2.3 Communication
Organizational communication is an issue of vital importance within an organization. Bellow, the following aspects will be discussed:

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Goals and Structure Effective Communication Vertical and Horizontal Communication Verbal, Non-Verbal, and Written Communication

2.3.1 Goals and Structure According to Elving (2005), organizational communication has two main goals: To inform the employees about their tasks and about the policy and other issues of the organization To create a community (De Ridder, 2003).
Organizational communication helps to define the identity of a group and to create a community spirit (De Ridder, 2003)

According to Schein (1985, in Tukiainen, 2001), the organizational communication can be structured in four parts. Working community: group of people in a definite part of the organization Communication system: channels, contents, and rules of communication Communication climate: subjective views and interpretations of the organizations employees Communication culture: sharing experiences generated in the organization

2.3.2 Effective Communication In order to achieve the goals, organizational communication has to be effective. Effective communication and HR managers' communication skills are an extremely important issue for effective organizational behavior. Indeed, ineffective or poor communication is frustrating for employees, and becomes a source of conflict. According to Perrone (2006), reinforcing the corporate identity is fundamental in order to achieve an effective communication. This has to be highlighted by the management leadership of the organization and by building company values.

Effective communication issending the right message that is also being correctly received and understood Perrone (2006)

In conclusion, according to Perrone (2006), effective communication in the workplace provides employees with a clear understanding of what is demanded from them, with knowledge of what to do and what to expect. For organizations, this communication style creates effective performance of the staff and leads to an increasing level of customer loyalty and profit.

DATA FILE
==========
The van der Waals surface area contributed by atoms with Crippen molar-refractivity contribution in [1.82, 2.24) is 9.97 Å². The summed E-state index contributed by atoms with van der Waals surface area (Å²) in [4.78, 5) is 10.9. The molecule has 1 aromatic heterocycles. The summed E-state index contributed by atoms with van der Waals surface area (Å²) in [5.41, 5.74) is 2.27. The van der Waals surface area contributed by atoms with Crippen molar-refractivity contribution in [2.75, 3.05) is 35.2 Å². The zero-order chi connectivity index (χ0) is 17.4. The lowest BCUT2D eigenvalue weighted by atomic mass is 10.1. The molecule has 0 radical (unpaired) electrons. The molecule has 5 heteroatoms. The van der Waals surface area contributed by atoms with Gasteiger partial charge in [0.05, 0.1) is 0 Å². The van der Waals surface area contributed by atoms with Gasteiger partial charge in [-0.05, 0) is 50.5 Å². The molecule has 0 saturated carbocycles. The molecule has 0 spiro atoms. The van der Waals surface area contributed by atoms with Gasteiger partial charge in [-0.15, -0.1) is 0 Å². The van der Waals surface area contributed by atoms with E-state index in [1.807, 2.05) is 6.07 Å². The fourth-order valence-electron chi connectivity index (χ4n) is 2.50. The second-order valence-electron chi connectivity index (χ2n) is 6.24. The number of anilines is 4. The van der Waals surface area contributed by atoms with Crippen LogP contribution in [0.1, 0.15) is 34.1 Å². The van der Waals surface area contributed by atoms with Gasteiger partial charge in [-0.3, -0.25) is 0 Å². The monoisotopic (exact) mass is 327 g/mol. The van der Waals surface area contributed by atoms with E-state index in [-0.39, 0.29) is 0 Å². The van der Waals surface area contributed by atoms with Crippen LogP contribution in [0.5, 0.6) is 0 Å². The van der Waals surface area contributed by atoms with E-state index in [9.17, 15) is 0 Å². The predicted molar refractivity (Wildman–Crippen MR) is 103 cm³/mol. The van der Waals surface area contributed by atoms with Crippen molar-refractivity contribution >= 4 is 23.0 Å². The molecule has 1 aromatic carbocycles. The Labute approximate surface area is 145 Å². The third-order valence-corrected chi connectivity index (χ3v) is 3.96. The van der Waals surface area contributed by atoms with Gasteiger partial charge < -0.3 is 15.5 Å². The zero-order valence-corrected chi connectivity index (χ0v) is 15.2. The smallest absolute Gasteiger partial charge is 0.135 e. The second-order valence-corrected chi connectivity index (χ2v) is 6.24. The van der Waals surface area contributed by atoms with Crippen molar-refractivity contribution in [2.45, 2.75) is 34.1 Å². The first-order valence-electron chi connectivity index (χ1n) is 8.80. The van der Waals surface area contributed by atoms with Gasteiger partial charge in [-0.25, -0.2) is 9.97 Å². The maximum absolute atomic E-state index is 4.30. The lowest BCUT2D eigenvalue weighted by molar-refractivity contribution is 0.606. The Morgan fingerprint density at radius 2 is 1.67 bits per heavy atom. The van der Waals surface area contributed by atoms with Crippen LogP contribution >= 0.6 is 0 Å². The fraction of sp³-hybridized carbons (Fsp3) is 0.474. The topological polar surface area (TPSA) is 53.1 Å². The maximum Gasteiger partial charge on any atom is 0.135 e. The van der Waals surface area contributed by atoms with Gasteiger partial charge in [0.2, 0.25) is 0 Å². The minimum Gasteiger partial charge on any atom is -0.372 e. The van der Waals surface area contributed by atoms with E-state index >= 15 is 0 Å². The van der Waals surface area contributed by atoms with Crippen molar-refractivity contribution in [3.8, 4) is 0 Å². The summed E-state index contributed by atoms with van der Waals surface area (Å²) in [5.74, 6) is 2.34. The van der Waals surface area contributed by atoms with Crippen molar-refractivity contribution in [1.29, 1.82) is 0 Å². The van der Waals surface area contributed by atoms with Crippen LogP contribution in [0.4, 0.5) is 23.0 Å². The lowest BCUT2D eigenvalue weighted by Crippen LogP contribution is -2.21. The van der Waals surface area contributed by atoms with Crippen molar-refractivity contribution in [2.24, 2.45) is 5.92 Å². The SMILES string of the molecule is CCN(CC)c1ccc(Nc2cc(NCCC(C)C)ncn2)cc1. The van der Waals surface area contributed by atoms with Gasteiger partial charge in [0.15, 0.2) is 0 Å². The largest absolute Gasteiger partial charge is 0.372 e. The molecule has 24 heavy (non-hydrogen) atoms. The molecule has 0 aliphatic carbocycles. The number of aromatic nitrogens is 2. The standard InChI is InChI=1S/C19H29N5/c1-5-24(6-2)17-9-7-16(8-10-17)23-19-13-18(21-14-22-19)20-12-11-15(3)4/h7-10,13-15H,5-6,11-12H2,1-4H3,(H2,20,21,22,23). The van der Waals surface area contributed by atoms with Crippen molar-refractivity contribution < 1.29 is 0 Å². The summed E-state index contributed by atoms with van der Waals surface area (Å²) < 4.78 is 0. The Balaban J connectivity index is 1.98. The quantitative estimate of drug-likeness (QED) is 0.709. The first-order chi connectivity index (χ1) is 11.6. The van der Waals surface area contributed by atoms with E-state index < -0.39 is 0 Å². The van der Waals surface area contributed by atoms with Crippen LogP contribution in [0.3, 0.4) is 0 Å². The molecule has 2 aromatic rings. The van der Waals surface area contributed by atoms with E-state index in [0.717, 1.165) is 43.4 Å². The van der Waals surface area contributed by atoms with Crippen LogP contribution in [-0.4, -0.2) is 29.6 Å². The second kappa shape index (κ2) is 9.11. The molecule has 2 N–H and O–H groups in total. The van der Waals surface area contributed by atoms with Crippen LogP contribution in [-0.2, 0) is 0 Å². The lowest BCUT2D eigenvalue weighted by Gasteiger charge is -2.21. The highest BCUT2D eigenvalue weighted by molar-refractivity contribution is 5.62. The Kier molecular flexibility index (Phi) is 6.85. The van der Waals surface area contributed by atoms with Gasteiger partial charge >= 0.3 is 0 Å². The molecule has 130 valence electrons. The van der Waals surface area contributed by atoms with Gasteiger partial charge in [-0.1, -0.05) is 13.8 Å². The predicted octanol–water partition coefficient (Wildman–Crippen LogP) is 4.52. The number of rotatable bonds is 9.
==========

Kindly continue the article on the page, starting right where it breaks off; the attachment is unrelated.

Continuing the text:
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2.3.3 Vertical and Horizontal Communication Another important aspect of the organizational communication is the balance between vertical and horizontal communication. According to Bartels (2009), vertical communication is work-related and travels top-down and bottom-up within the organizations hierarchy. It helps to define employees position and tasks. Furthermore, Postmes (2003) observed that vertical communication also allows the organisation to inform its employees about how it distinguishes itself from other organisations [] which may contribute to employees organisational identification (Postmes, 2003). Conversely, horizontal communication is both informal and task-related and comes between people on the same level of the hierarchy (Postmes, 2003). A good degree of horizontal communication may conduct to a stronger cohesion of the employees refers as a working community, and to a subsequent reinforce of the group identity (Bartels, 2009). 2.3.4 Verbal, Non-Verbal, and Written Communication The Communications process model (Bretton and Gold, 2007) depicts employee communication as a process by which information is exchanged between a sender and a receiver. The model highlights three methods of transmitting information between employees: verbal, non-verbal, and written.

Figure 5: Communication process model

Verbal communication encompasses from an accidental chat between two or more employees to a formal speech by the chairman of an organization. According to a research conducted by Albert Mehrabian (cited in Egan, 1994, p. 95) on how we receive information found that: we will keep it depending on word count? Verbally (linguistic), refers as words used: 7% Vocally (paralinguistic), refers as the tone of the voice: 38%

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Burger King The move to Saudi Arabia Non-verbally (body language), refers as gesture or expressions: 55%

According to Bretton and Gold (2007), written communication range from a casual note to a co-worker to an annual report . Electronically mediated methods of communication, such as email and videoconferencing systems, are an increasingly popular form of communication within and across organizations (Bretton and Gold, 2007).

3. Findings
3.1 Saudi Arabia overview